A couple of years back when I first became aware of how the countryside isn’t all this glorious place I was so frightened to see the behaviour and activity that takes place. Obviously not for my own sake but for the sake of wildlife and their habitats. I remember looking into it and thinking surely that doesn’t still take place?! Most, if not all, hold no place in society today yet still do and are done so with pleasure, fun and the intention of greed. Context I’d expect to hear in one of history lessons.
I sometimes hear disputes amongst people about how British wildlife needs us here so we should put everything into that. That’s a good point but when you lean more about how similar the situations elsewhere in the world are it’s terrifying and makes you realise it’s not just the UK that’s somewhat stuck in the dark ages but many other places too. For example, it’s an odd comparison but compare the Hen Harrier to an African elephant. One main reason why Hen Harriers are persecuted is for greed, much like the killing of elephants, this is done to protect grouse which they then make money from (and for fun). Much like they do with the tusks of elephants. My point is, putting the pounds in their pocket in front of the life of an animal. That’s only a slight and brief comparison but another aspect which seems to have a big connection is the some sort of pleasure they get. From trophy hunting to badger baiting.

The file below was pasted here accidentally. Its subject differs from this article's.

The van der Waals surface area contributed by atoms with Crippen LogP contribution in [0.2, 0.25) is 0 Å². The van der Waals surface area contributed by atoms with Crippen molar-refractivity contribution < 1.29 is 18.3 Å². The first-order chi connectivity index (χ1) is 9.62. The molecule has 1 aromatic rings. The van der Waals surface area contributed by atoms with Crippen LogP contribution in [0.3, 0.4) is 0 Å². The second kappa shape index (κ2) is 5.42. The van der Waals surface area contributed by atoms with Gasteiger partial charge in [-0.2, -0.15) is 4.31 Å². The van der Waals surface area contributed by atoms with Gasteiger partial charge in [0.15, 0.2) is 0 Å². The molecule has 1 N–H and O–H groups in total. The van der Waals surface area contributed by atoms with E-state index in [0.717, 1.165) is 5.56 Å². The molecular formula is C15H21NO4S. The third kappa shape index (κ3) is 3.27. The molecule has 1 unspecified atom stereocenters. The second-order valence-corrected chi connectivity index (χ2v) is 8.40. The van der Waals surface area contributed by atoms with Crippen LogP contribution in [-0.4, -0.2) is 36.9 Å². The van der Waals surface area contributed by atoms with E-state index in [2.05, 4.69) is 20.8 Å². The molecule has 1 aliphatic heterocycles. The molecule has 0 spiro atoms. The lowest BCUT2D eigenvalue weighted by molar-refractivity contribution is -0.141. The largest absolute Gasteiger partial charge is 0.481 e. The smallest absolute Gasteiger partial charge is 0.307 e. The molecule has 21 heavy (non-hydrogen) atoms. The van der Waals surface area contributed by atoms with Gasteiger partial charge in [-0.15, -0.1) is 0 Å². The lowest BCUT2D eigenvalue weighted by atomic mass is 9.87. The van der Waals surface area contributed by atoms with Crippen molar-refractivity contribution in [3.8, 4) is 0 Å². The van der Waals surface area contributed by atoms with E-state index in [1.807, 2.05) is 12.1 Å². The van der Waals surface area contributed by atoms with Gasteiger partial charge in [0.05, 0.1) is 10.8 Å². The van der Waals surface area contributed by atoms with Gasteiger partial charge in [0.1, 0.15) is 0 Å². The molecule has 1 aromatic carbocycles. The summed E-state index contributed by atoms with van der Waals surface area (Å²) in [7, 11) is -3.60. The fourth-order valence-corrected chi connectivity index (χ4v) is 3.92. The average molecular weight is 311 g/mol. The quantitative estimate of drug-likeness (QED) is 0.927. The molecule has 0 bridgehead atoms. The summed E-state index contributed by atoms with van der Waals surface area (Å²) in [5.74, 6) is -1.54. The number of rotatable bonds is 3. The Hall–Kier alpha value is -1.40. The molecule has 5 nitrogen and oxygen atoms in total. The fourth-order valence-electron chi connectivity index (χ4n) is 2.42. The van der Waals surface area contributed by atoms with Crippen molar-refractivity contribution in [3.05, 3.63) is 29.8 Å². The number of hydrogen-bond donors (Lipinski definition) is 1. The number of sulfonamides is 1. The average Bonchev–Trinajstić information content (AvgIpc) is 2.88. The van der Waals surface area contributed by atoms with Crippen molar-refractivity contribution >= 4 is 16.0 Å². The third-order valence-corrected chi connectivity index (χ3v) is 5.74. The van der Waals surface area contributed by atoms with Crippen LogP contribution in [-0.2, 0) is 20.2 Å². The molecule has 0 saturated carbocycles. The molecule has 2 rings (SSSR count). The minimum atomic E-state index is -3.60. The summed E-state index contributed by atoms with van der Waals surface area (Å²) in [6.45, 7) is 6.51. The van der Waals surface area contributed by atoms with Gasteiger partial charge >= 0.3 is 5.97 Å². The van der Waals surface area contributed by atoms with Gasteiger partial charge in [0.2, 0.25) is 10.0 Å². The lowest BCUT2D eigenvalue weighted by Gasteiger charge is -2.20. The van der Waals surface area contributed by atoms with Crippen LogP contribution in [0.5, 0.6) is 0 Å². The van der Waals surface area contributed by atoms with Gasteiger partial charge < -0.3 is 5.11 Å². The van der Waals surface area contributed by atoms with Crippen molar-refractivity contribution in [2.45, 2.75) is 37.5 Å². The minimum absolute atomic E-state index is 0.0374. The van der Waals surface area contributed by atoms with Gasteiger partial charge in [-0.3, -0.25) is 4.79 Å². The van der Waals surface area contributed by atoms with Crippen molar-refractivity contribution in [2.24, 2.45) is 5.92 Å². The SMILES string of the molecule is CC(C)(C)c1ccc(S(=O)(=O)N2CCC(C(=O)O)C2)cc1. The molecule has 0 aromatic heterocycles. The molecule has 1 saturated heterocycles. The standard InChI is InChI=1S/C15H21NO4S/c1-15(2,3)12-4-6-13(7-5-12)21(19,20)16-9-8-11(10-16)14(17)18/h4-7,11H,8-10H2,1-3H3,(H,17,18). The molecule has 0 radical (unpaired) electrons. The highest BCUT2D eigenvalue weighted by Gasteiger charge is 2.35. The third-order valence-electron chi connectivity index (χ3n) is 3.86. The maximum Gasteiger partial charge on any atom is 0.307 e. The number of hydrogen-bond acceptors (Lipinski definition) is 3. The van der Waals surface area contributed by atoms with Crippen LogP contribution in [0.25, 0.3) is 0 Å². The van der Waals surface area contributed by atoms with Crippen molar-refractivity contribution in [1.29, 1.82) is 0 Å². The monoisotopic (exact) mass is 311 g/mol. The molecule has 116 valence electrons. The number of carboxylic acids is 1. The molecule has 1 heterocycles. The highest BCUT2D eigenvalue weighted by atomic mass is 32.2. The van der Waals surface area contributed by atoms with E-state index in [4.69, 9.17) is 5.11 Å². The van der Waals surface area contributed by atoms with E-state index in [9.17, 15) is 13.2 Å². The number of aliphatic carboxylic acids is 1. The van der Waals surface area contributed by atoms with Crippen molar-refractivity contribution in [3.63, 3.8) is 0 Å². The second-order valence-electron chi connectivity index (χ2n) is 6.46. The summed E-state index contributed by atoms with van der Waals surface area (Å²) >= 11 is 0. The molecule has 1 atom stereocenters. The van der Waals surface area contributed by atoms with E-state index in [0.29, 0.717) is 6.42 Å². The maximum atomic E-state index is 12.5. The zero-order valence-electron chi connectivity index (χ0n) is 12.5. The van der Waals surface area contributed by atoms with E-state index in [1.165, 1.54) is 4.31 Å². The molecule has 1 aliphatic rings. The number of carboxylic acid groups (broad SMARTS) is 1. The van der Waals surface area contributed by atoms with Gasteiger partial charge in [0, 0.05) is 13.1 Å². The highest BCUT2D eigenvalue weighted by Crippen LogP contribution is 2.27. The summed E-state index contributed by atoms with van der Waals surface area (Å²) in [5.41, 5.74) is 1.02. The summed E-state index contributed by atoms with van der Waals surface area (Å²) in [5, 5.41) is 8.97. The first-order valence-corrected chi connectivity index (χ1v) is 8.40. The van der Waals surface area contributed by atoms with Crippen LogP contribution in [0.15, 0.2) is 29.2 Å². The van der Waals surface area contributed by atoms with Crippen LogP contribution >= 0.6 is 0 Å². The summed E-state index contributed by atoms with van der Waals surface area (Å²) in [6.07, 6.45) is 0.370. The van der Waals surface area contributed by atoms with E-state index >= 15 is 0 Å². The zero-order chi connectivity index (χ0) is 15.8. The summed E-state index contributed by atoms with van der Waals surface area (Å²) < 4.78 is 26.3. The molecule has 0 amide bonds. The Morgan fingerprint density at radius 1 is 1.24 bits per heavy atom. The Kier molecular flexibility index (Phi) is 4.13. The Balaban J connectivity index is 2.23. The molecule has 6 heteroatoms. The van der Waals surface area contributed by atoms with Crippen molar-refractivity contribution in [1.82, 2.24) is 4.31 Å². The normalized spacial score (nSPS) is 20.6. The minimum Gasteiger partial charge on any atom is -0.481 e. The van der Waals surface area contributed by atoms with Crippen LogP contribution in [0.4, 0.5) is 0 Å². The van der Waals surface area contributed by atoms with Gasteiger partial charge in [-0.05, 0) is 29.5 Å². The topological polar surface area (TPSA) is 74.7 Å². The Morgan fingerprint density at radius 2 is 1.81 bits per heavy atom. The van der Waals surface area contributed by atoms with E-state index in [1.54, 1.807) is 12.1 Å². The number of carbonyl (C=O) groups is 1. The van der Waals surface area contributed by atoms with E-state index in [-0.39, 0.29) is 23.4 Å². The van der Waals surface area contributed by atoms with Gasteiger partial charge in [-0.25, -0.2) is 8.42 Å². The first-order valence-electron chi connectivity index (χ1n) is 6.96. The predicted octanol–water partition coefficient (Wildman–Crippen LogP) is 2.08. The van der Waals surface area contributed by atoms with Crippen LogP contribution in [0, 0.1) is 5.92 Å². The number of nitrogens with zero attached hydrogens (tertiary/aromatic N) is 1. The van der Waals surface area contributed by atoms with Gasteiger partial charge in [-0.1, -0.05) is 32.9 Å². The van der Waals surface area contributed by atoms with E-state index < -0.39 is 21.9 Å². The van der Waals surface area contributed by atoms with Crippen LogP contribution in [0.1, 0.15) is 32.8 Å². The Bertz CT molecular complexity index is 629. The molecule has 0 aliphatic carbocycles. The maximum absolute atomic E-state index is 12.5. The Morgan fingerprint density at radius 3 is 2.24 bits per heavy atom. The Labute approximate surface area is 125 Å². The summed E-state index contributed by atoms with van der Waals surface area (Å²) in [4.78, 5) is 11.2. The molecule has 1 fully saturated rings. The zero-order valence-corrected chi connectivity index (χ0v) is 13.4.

There are obviously a lot more influences too, for example who’s in power, community, culture etc. Thinking about it all of the top of my head I can think of quite a lot of examples of the persecution of wildlife around the world. All in different circumstances and locations yet all for similar reasons. Fortunately though, just like there’s people in the UK you may know who’s work is just fantastic, these people obviously do exist elsewhere too and it’s still important to try and support their work.
Although trying to spread yourself out everywhere would be brilliant, it isn’t possible. Something that hits me quite a lot. However I wanted to show my support and join those who had organised a march in London last Saturday for rhinos and elephants, against the ivory trade.
It was an early train into London and a 10.45 start at Cavendish Square for the day ahead. The march passed through different places including Leicester Square and past the South African Embassy before finishing outside the gates of Downing Street where a host of talks were given from the likes of Dominic Dyer, Born Free Foundation and of course Badger Trust, Nicky Campbell, presenter as well as animal lover, Philip Manbridge, Director of IFAW UK, and a few more too.
Here are some photos from the day.
96 ELEPHANTS KILLED IN AFRICA EVERYDAY.